51. Faye Graff

    Going back to my great-grandparents I’m Scottish, English, and German. But my DNA says I’m 40% Scandinavian (Viking). From what I understand, that’s because the DNA we’re carrying around inside us is thousands of years old, NOT from several generations ago.

  52. Phillip

    Thank you for both the question and answer. I had a DNA test through Nat. Geo. that surprised me with a result of having a trace of American Indian DNA. Your test result was negative for it. Now I know why.

  53. Over the years I have seen a lot of confusion concerning who is and who is not American Indian. The federal government at one time decided who was and who wasn’t by the classifying at least 1/4 blood; however, that classification was thrown out by federal judges a few years back and the tribes were given the right to decide. Some tribes decided to keep the 1/4 blood rule while others decided that their people just needed to show proof of descendancy. Some tribes for various reasons adopted non American Indians into their tribes. My mother grew up on the Fort McDowell Indian Reservation in Arizona. I have lived with or worked with various American Indian tribal people all my life.

    I have one uncle that is full blood Apache and another uncle that is full blood Cherokee. Both were adopted by my grandparents. My father’s family is from Mexico and southern California, which can be more confusing because the U.S. government along with other entities classified them as Mission Indians not understanding that there were various tribes each different from one another.

    When trying to show American Indian descendancy, first a person would go to the tribe and find out if any of their ancestors are on the tribal rolls. Some tribes have very good records some do not. I went to the Bureau of Indian Affairs to request information from them; however, the only response I received was that my family was “That Mexican family that lived on the reservation in southern California.” I asked them what they meant by Mexican family and never received a response. Since then I have found a cousin enrolled as a Pala Tribal member, another cousin enrolled as a Pechanga Tribal member (both are federaly recognized American Indian tribes, and another that is a member of the San Juan Tribe (state recognized but not federally recognized).

    Sorry about rambling, just wanted people to understand that tribes have adopted some non American Indians into their tribes. In these cases, DNA would not show up because it is not there.

  54. wayne

    Married to a yupik women.Fedral government says that they determine race by the children’s birth mother.This was done in 1967.

  55. Sue Dooley

    Thank you all ! Your comments and searching have enlightened me in my quest as I have three relatives on the Dawes Five Civilized of the Indian Nation, maybe more. I understand after reading more about the Cherokee that the blood was truly mixed by so many being adopted, half siblings, etc. I have not gotten the results back for my son who I had given a DNA test to do for Irish/Scottish, a no brainer as his Dad was 2nd generation Irish American…but hoping it would show some other surprises! Best wishes to you all in finding that pot of gold at the end of the rainbow of knowledge!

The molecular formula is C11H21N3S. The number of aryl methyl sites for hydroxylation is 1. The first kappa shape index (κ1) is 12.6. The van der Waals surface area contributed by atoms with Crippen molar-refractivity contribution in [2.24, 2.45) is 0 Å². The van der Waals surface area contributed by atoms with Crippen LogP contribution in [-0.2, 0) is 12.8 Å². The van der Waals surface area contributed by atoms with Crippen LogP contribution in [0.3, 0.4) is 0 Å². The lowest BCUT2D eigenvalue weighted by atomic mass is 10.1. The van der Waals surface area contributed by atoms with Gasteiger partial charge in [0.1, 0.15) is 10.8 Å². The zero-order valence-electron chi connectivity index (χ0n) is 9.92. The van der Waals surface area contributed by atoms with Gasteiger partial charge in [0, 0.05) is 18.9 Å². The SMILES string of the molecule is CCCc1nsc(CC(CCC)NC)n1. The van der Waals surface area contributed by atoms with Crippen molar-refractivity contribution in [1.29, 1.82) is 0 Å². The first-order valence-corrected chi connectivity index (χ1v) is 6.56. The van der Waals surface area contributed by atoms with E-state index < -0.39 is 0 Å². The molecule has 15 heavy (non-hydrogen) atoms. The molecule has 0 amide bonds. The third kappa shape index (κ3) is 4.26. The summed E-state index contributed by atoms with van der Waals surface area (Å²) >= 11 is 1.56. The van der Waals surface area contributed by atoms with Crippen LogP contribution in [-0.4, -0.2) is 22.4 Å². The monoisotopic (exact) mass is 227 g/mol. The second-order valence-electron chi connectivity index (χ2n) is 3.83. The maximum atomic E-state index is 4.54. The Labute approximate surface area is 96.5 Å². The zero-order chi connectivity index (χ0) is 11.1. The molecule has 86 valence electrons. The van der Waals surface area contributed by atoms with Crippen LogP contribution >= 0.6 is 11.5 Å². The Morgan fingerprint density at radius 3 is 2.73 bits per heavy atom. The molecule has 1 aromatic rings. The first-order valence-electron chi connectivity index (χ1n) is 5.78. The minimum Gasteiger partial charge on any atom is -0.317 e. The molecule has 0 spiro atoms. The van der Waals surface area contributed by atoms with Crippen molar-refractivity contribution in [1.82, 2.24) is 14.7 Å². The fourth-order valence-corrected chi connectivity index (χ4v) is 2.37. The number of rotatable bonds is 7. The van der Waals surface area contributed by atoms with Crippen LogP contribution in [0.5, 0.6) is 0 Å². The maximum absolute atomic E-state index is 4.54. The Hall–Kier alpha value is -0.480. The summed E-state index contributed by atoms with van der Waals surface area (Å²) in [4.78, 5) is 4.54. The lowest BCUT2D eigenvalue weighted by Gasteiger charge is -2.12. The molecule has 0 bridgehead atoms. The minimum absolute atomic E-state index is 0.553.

56. Tizme

    The worldwide DNA testing programmes currently in vogue are only as good as the database they reference.
    As some have already pointed out, if the grouped genetic markers that indicate a specific “tribe” of people are not included in the database then it is impossible to get an honest result. The computer would then have to model its answer as the next best guess surely – resulting in the confusing mix that some have been presented with.
    I would have thought that there would be great pride in tribal affiliation so much so that it would overcome any resistance on ‘religious’ grounds to having permanent genetic markers established for a particular group of people. Until the day arrives when all such groups have a unique signature registered in the genetic databases, then it will always just be a ‘best guess’ result and not the magic bullet that some were hoping for.

  57. Tina Beck

    I’ve never met anyone both black as well as white who didn’t think they have NA ancestry. It seems like most families enjoy story’s like that. I’ve never been able to figure out why.

  58. irsgal

    My dna test also showed no Native American blood. My father was 1/4 Cherokee. I also have Cherokee blood from my mother’s side, although much less. My family was from Alexander County, Illinois. The Trail of Tears came through there, and a lot of Cherokee people dropped out and stayed there. My Cherokee blood from my mother’s side came from North Carolina. My father had and I have a number of Indian features. Tracing my Indian heritage is what got me started at Ancestry. I also was disappointed in my dna results.

  59. Samantha

    Has it not occurred to anyone that the Cherokee are ancestors of the Irish?
    This is based on evidence found and documented, even on television.
    Watch America Unearthed.
    The first program I saw was about 20 years ago on PBS called, ‘Brendan the Navigator’.
    It showed how the Irish were in this country before it was a country. And they left their marks in the southeast where the Cherokees inhabited land when the Pilgrims arrived.
    Living in log cabins and farming the land.
    The proof is there and the DNA proves it.